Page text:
How The Digital Omnivore Is Changing Gaming

Steve Anderson : End Game
Steve Anderson
The Video Store Guy
| The video game industry has gone from a mole hill to a mountain in no time flat, Chris DiMarco is your Sherpa as you endeavor to scale Mount “Everquest”

How The Digital Omnivore Is Changing Gaming

One interesting thing I spotted today was a new report from Deloitte, its "State of the Media Democracy" report. It was the seventh such report to emerge, and it had plenty of exciting information for just about every sector of the electronics and media landscape. But what we deal with here is gaming, and guess what? There was plenty of information in the Deloitte report to keep the gamers paying attention.

While the Deloitte report is posing interesting incidental tidbits for the gaming market--like the fact that the "digital omnivore", or someone who owns a tablet, laptop and smartphone, is up big time, or that tablet use is on the rise in general even if they don't fit into the digital omnivore class--there are some very clear specifics that make for a big set of possibilities.

First is the news that 80 percent of consumers multitask while watching television. Given the rise of digital omnivores and tablet / smartphone users overall, it's a safe bet that some of that multitasking involves gaming. I know it has in my case on several occasions; I'm actually watching television right now, and I've certainly been known to play games on the laptop while watching movies. Great for when things turn a bit slow.

But what's especially noteworthy in the report is that online gaming subscriptions are up fully 47 percent. That means a lot more gamers playing online, and making subscriptions. With several new MMO titles in play--Star Wars: The Old Republic, Eve Online, the massive World of Warcraft series--and others preparing for arrival like the Elder Scrolls Online series among others, there's simply a lot more to play.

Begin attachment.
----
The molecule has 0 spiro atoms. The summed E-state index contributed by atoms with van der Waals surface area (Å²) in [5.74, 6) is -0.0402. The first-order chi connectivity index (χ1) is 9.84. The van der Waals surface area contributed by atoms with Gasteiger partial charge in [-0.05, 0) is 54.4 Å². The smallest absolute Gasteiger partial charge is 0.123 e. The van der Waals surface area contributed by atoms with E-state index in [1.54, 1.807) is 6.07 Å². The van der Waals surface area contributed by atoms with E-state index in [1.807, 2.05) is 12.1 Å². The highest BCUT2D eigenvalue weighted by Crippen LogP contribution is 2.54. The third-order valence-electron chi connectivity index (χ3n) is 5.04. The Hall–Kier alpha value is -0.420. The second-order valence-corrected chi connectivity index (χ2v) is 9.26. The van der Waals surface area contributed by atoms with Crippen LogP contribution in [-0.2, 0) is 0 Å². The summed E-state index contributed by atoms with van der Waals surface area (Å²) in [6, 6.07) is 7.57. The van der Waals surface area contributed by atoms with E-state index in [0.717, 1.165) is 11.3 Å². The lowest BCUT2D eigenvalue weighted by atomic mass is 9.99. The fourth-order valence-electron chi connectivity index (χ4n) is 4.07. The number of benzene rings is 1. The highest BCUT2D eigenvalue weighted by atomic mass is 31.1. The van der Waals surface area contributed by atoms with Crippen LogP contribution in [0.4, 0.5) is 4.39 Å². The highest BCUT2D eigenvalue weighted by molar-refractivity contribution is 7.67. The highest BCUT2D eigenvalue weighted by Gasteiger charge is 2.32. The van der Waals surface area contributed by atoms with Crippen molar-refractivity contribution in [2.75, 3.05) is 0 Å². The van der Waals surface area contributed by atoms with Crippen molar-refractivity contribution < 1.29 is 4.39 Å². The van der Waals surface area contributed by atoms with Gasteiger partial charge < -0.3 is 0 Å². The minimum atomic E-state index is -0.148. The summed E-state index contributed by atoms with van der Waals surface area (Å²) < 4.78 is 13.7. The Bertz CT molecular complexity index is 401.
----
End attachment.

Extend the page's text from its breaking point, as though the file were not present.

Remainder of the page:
Some might think that a slower economy would keep users away from game subscriptions, but there's certainly a school of thought that suggests that gaming subscriptions would be a comparative value in entertainment. Paying somewhere around $20-$30 a month would be less than your standard cable bill, and for those who already replaced cable with Netflix or Hulu Plus, there's some extra room in the budget to work with.

It's certainly a boon to the mobile gaming market, with more mobile gamers and more ways to play mobile gaming. Subscription gaming is also getting a boost, so we may well see more MMOs come online in the near term future. But more games in general is always welcome.

It's clear that the landscape of digital media is changing. With more devices, and more potential ways for gaming to make itself known, it's going to shake up the landscape. The full ramifications of the Deloitte study will take some time to make themselves fully known, though, so while much of this remains to be seen, there are still plenty of exciting possibilities.
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